Artist Anthony McCoy (Yahya Abdul-Mateen II) has all the trappings of success in his life, including a beautiful and gifted art curator girlfriend, Brianna (Teyonah Parris), and a luxurious condo in a recently gentrified Chicago neighborhood. However, he is creatively blocked, still going over the same themes and visual motifs he utilized in his breakout solo show years ago. Egged on by his white art patron, Clive (Brian King — and that character name cannot be coincidental), Anthony stumbles across the local legend of the Candyman, the hook-handed ghost of a black man unjustly killed by police, and begins to incorporate the story into his paintings. But the Candyman’s story is older and more complex than he suspects, and his own connection to the specter much more intimate.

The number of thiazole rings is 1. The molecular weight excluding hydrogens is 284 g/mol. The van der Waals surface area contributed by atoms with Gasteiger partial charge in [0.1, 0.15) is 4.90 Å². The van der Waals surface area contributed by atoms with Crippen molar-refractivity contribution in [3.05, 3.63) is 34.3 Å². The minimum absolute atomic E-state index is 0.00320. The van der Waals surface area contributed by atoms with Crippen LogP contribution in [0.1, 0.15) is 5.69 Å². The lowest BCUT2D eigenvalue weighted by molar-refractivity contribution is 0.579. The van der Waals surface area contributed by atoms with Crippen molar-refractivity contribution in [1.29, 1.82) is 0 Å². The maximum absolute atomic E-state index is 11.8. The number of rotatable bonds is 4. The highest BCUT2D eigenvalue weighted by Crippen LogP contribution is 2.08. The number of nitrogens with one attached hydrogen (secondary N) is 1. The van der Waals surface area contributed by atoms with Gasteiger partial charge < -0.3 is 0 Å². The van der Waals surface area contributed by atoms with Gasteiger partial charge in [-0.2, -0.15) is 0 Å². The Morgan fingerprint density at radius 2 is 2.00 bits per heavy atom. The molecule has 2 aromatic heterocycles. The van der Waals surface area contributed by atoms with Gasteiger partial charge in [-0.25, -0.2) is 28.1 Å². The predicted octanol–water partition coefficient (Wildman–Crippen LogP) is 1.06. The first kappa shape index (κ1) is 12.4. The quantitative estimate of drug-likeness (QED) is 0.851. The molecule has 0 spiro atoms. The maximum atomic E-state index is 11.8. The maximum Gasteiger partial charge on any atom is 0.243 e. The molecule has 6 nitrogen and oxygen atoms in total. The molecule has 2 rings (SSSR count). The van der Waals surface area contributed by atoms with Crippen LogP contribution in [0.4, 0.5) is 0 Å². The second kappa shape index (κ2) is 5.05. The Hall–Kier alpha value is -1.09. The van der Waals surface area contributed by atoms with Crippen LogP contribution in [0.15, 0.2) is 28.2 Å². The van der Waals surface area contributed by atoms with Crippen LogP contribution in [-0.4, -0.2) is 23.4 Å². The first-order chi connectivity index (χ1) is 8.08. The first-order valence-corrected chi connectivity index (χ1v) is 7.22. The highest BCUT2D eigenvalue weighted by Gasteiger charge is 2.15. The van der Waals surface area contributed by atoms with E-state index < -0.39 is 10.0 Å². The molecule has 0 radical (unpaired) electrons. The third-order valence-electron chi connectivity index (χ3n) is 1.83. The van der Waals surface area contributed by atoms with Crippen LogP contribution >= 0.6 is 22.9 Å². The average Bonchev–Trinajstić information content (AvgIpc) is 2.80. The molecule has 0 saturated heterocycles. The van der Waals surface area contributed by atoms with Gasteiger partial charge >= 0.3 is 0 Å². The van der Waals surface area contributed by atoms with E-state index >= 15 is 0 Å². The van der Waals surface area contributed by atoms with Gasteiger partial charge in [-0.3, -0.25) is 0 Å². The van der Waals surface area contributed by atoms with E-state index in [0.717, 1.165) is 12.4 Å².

Directed by Nia DaCosta, Little Woods (2018), who co-wrote the screenplay with producer Jordan Peel and Win Rosenfeld, Candyman is a deeply interesting and challenging film. It is, of course, a long-lead sequel to Bernard Rose’s 1992 horror classic, which I wrote about here, smartly ignoring the (dreadful, on the whole) two prior sequels without entirely dismissing them. Reading DaCosta’s film only on that level, it’s a very satisfying horror movie. But the real meat of the matter requires digging deeper.